The Portland Press Herald/Maine Sunday Telegram’s questions about Latitude’s rent increases were referred to First Communities, the apartment management company in Atlanta.

Latitude’s increases comply with the city’s emergency rent cap, First Communities said in a written statement.


“Increases are always market driven and are in large part a consequence of expense pressures,” the statement said. “The current hyperinflation and our expense side is not immune to the same.”

How the market will influence future rent hikes at Latitude remains to be seen. The complex is already far ahead of some measures. Fair market rent for a one-bedroom apartment in Cumberland and York counties is $1,330, including utilities, according to the U.S. Department of Housing and Urban Development.

“We don’t have a crystal ball on what the future holds for the market,” the statement from First Communities said.


South Portland leaders know they have to try to stem the tide of rising rents – which is why city councilors in June enacted the 180-day moratorium on rent hikes above 10%. They hope to use that time to come up with a rent stabilization ordinance.

As they work to keep existing affordable housing from disappearing, they know they want people to build more of it. The median home price in Greater Portland is now $472,790 and the annual income needed to buy that home is $130,000, according to a recent report from the Joint Center for Housing Studies of Harvard University. That’s more than double what the U.S Census Bureau reports as the area’s median household income of $61,695.


So, they’re working on revamping zoning regulations to promote housing construction of all types, and they’re collaborating with affordable-housing developers to further their efforts. They’ve also joined other cities and towns in pushing for regional and statewide initiatives.

They’re aware some residents will resist new projects that they see as threats to their neighborhoods and may not like a new state law that allows accessory dwelling units and duplexes to be built in areas with single-family zoning. But increasingly, city leaders recognize that the housing crisis affects both buyers and renters, and that it is a driving force in the growing homeless population, impacting both the housed and the unhoused.

“We’re tackling this problem from every angle,” said Mayor Deqa Dhalac, the lead councilor. “It’s time for South Portland to step up and do everything we can. We want to make sure people can stay in their homes and make it possible to build housing of all kinds.”

South Portland recently commissioned a housing needs assessment that anticipates demand for at least 540 additional housing units of various types by 2030, including 288 renter units and 252 owner units. It identified a gaping need for housing stock in the “missing middle” – now nearly nonexistent homes priced at $150,000 to $350,000 that would be affordable to households earning 60% to 120% of area median income.

The study found opportunity to develop additional housing in existing single-family neighborhoods by reducing residential lot sizes, allowing duplexes and triplexes in single-family zones, removing off-street parking requirements, allowing in-law apartments and other accessory dwelling units by right, and rewriting the entire zoning code, which hasn’t had a comprehensive review since 1975.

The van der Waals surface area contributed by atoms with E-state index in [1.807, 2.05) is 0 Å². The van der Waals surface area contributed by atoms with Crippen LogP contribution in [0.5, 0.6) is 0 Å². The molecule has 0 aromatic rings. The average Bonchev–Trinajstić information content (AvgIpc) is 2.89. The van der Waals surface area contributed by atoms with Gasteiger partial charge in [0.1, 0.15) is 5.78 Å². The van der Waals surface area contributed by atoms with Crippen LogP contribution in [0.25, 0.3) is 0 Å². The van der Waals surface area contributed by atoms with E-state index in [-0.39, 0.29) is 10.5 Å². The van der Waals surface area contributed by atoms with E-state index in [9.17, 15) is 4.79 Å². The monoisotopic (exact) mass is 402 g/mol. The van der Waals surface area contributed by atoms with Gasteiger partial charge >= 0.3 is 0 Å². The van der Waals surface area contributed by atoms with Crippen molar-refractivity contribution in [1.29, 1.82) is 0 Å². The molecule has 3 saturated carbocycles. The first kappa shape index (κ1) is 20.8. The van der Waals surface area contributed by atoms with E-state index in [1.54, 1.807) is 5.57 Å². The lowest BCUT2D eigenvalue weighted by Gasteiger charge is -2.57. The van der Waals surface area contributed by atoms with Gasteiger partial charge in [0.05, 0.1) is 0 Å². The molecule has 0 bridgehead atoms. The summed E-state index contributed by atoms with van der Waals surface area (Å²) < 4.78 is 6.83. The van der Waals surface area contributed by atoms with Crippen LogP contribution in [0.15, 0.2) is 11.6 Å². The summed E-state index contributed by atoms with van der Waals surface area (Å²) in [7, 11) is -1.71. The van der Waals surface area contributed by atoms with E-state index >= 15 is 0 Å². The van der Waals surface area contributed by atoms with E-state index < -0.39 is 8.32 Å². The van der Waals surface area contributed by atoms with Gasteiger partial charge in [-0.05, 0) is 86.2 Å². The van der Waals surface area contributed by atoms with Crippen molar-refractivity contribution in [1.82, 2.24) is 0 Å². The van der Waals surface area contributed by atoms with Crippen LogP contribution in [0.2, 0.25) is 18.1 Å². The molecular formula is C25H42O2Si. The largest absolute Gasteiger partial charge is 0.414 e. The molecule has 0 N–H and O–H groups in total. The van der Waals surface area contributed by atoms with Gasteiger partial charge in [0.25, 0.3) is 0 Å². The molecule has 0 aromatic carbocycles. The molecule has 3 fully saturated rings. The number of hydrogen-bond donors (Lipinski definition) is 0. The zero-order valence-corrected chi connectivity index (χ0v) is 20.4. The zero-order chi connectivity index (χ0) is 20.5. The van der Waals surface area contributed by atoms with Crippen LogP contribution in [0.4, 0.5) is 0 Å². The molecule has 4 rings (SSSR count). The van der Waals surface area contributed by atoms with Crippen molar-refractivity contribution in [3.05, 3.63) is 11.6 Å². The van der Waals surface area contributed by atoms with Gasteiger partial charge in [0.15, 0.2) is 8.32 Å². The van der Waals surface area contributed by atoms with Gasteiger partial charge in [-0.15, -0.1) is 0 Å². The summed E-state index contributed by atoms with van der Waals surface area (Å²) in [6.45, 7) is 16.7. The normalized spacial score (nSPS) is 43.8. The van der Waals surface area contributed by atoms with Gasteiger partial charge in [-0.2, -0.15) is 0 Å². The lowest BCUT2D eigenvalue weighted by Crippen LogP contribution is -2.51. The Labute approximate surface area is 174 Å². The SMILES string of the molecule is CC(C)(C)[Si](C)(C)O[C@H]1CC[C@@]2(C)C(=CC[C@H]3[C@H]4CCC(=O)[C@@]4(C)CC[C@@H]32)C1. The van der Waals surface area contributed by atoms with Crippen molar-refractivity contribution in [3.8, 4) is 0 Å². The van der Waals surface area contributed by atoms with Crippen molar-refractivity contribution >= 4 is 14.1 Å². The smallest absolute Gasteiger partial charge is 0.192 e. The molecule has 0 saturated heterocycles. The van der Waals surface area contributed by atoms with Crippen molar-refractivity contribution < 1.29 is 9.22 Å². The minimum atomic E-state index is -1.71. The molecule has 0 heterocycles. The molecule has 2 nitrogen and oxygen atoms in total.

But the Latitude apartment complex shows that the results of zoning changes can be a mixed bag. And other communities have seen what happens when residents feel growth and development are happening too fast.


In Kittery last month, town councilors blocked a proposed 900-unit, mixed-use project and enacted a 180-day moratorium to figure out how the area should be developed. And in Brunswick, town councilors passed a 180-day moratorium on the review and approval of residential developments greater than 29 units unless at least 15% are priced as affordable housing. They intend to draw up new policies to address the housing crisis.


In South Portland, where minimum required lot sizes range from 6,000 to 10,500 square feet, the average single-family house lot had reached 13,000 square feet by the 1990s, Planning Director Milan Nevajda said. That’s about one-third of an acre.

The housing needs assessment recommends allowing 5,000-square-foot lots – similar to those in South Portland’s older, denser neighborhoods, such as Knightville and Ferry Village. Planning staff also have been working for over a year on a proposed new ordinance for ADUs, which the council is set to review this month.

All of which puts South Portland ahead in complying with the new state law – passed with bipartisan support last spring – which allows Maine property owners to build accessory dwelling units in residential areas and allows up to two dwelling units on lots zoned for single-family housing.

In larger communities with designated “growth areas,” up to four dwelling units could be allowed per lot, though projects would still have to meet local rules for building setbacks, height limits and density requirements. The law also requires the state to provide municipalities with grants and technical assistance as they revise zoning regulations.


The law went into effect this month and gives municipalities one year to comply. South Portland officials are trying to figure out what changes will be required before the council holds a workshop on the law in October. Some lot size requirements, housing development goals and state funding implications are unclear, Nevajda said.

Still, L.D. 2003 is one of the most advanced statewide housing policy initiatives in the country, said Jeff Levine, former planning director in Portland who is now a consultant, instructor at the Massachusetts Institute of Technology and board member of the Maine Affordable Housing Coalition.